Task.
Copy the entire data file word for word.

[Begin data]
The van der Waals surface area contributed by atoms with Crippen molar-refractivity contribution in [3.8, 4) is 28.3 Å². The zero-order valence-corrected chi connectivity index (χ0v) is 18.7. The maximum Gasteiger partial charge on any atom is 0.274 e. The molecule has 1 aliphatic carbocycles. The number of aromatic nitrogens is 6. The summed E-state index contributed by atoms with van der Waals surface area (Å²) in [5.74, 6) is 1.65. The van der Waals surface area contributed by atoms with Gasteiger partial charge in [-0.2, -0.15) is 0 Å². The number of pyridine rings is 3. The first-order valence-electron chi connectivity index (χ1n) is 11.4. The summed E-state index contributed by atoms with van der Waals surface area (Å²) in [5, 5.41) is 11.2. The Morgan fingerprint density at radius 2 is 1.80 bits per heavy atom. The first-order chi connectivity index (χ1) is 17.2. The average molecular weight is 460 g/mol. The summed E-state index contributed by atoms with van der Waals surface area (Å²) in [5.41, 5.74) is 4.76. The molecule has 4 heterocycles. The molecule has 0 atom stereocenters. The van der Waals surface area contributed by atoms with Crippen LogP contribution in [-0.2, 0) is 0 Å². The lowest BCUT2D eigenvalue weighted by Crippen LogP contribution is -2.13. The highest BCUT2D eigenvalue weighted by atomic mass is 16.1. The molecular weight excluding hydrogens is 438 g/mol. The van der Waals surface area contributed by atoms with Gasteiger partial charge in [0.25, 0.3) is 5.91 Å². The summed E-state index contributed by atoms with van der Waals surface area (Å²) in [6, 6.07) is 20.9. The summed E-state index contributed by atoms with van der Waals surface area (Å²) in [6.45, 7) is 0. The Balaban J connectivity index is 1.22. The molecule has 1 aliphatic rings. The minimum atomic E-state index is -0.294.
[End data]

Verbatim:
The van der Waals surface area contributed by atoms with Crippen molar-refractivity contribution in [3.8, 4) is 28.3 Å². The zero-order valence-corrected chi connectivity index (χ0v) is 18.7. The maximum Gasteiger partial charge on any atom is 0.274 e. The molecule has 1 aliphatic carbocycles. The number of aromatic nitrogens is 6. The summed E-state index contributed by atoms with van der Waals surface area (Å²) in [5.74, 6) is 1.65. The van der Waals surface area contributed by atoms with Gasteiger partial charge in [-0.2, -0.15) is 0 Å². The number of pyridine rings is 3. The first-order valence-electron chi connectivity index (χ1n) is 11.4. The summed E-state index contributed by atoms with van der Waals surface area (Å²) in [5, 5.41) is 11.2. The Morgan fingerprint density at radius 2 is 1.80 bits per heavy atom. The first-order chi connectivity index (χ1) is 17.2. The average molecular weight is 460 g/mol. The summed E-state index contributed by atoms with van der Waals surface area (Å²) in [5.41, 5.74) is 4.76. The molecule has 4 heterocycles. The molecule has 0 atom stereocenters. The van der Waals surface area contributed by atoms with Crippen LogP contribution in [-0.2, 0) is 0 Å². The lowest BCUT2D eigenvalue weighted by Crippen LogP contribution is -2.13. The highest BCUT2D eigenvalue weighted by atomic mass is 16.1. The molecular weight excluding hydrogens is 438 g/mol. The van der Waals surface area contributed by atoms with Gasteiger partial charge in [0.25, 0.3) is 5.91 Å². The summed E-state index contributed by atoms with van der Waals surface area (Å²) in [6, 6.07) is 20.9. The summed E-state index contributed by atoms with van der Waals surface area (Å²) in [6.45, 7) is 0. The Balaban J connectivity index is 1.22. The molecule has 1 aliphatic rings. The minimum atomic E-state index is -0.294.